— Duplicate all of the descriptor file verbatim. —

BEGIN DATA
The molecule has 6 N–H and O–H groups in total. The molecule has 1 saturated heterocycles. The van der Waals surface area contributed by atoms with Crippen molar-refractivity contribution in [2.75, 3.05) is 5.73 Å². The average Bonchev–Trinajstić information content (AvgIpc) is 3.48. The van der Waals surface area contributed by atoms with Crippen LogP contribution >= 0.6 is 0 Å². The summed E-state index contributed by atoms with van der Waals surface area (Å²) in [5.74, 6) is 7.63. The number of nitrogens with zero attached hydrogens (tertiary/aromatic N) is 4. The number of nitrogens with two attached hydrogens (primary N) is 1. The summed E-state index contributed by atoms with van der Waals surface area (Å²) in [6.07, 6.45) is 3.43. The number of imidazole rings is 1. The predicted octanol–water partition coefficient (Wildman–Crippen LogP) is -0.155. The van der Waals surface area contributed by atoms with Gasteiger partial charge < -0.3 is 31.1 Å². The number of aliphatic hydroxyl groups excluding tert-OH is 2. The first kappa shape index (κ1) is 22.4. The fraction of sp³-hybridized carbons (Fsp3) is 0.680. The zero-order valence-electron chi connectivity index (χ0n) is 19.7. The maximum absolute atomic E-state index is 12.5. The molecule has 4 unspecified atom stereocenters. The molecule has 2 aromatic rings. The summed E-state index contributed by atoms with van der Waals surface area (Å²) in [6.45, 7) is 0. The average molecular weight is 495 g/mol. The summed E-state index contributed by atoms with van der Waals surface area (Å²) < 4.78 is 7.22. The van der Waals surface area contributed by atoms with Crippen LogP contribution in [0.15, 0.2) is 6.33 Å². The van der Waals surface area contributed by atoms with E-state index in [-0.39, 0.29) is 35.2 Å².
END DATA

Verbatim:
The molecule has 6 N–H and O–H groups in total. The molecule has 1 saturated heterocycles. The van der Waals surface area contributed by atoms with Crippen molar-refractivity contribution in [2.75, 3.05) is 5.73 Å². The average Bonchev–Trinajstić information content (AvgIpc) is 3.48. The van der Waals surface area contributed by atoms with Crippen LogP contribution >= 0.6 is 0 Å². The summed E-state index contributed by atoms with van der Waals surface area (Å²) in [5.74, 6) is 7.63. The number of nitrogens with zero attached hydrogens (tertiary/aromatic N) is 4. The number of nitrogens with two attached hydrogens (primary N) is 1. The summed E-state index contributed by atoms with van der Waals surface area (Å²) in [6.07, 6.45) is 3.43. The number of imidazole rings is 1. The predicted octanol–water partition coefficient (Wildman–Crippen LogP) is -0.155. The van der Waals surface area contributed by atoms with Gasteiger partial charge < -0.3 is 31.1 Å². The number of aliphatic hydroxyl groups excluding tert-OH is 2. The first kappa shape index (κ1) is 22.4. The fraction of sp³-hybridized carbons (Fsp3) is 0.680. The zero-order valence-electron chi connectivity index (χ0n) is 19.7. The maximum absolute atomic E-state index is 12.5. The molecule has 4 unspecified atom stereocenters. The molecule has 2 aromatic rings. The summed E-state index contributed by atoms with van der Waals surface area (Å²) in [6.45, 7) is 0. The average molecular weight is 495 g/mol. The summed E-state index contributed by atoms with van der Waals surface area (Å²) < 4.78 is 7.22. The van der Waals surface area contributed by atoms with Crippen LogP contribution in [0.15, 0.2) is 6.33 Å². The van der Waals surface area contributed by atoms with E-state index in [-0.39, 0.29) is 35.2 Å².